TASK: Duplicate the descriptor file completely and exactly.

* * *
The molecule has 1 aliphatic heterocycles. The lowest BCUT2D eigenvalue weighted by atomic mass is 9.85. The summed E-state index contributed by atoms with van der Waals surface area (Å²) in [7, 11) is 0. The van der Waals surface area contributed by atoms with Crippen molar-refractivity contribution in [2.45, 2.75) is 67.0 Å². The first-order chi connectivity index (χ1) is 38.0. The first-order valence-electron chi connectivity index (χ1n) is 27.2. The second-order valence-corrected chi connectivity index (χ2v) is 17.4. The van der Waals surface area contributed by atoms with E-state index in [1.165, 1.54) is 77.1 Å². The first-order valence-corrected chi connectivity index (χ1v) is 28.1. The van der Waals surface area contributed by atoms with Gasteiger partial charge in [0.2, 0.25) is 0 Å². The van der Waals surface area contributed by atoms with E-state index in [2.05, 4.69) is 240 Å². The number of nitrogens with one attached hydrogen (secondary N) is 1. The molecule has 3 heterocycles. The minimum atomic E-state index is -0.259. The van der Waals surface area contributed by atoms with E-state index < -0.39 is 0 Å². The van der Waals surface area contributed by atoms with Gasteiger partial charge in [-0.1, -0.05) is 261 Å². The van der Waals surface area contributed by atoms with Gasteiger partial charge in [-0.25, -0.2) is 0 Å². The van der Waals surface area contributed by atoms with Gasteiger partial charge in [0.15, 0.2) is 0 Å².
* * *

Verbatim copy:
The molecule has 1 aliphatic heterocycles. The lowest BCUT2D eigenvalue weighted by atomic mass is 9.85. The summed E-state index contributed by atoms with van der Waals surface area (Å²) in [7, 11) is 0. The van der Waals surface area contributed by atoms with Crippen molar-refractivity contribution in [2.45, 2.75) is 67.0 Å². The first-order chi connectivity index (χ1) is 38.0. The first-order valence-electron chi connectivity index (χ1n) is 27.2. The second-order valence-corrected chi connectivity index (χ2v) is 17.4. The van der Waals surface area contributed by atoms with E-state index in [1.165, 1.54) is 77.1 Å². The first-order valence-corrected chi connectivity index (χ1v) is 28.1. The van der Waals surface area contributed by atoms with Gasteiger partial charge in [0.2, 0.25) is 0 Å². The van der Waals surface area contributed by atoms with E-state index in [2.05, 4.69) is 240 Å². The number of nitrogens with one attached hydrogen (secondary N) is 1. The molecule has 3 heterocycles. The minimum atomic E-state index is -0.259. The van der Waals surface area contributed by atoms with E-state index < -0.39 is 0 Å². The van der Waals surface area contributed by atoms with Gasteiger partial charge in [-0.1, -0.05) is 261 Å². The van der Waals surface area contributed by atoms with Gasteiger partial charge in [-0.25, -0.2) is 0 Å². The van der Waals surface area contributed by atoms with Gasteiger partial charge in [0.15, 0.2) is 0 Å².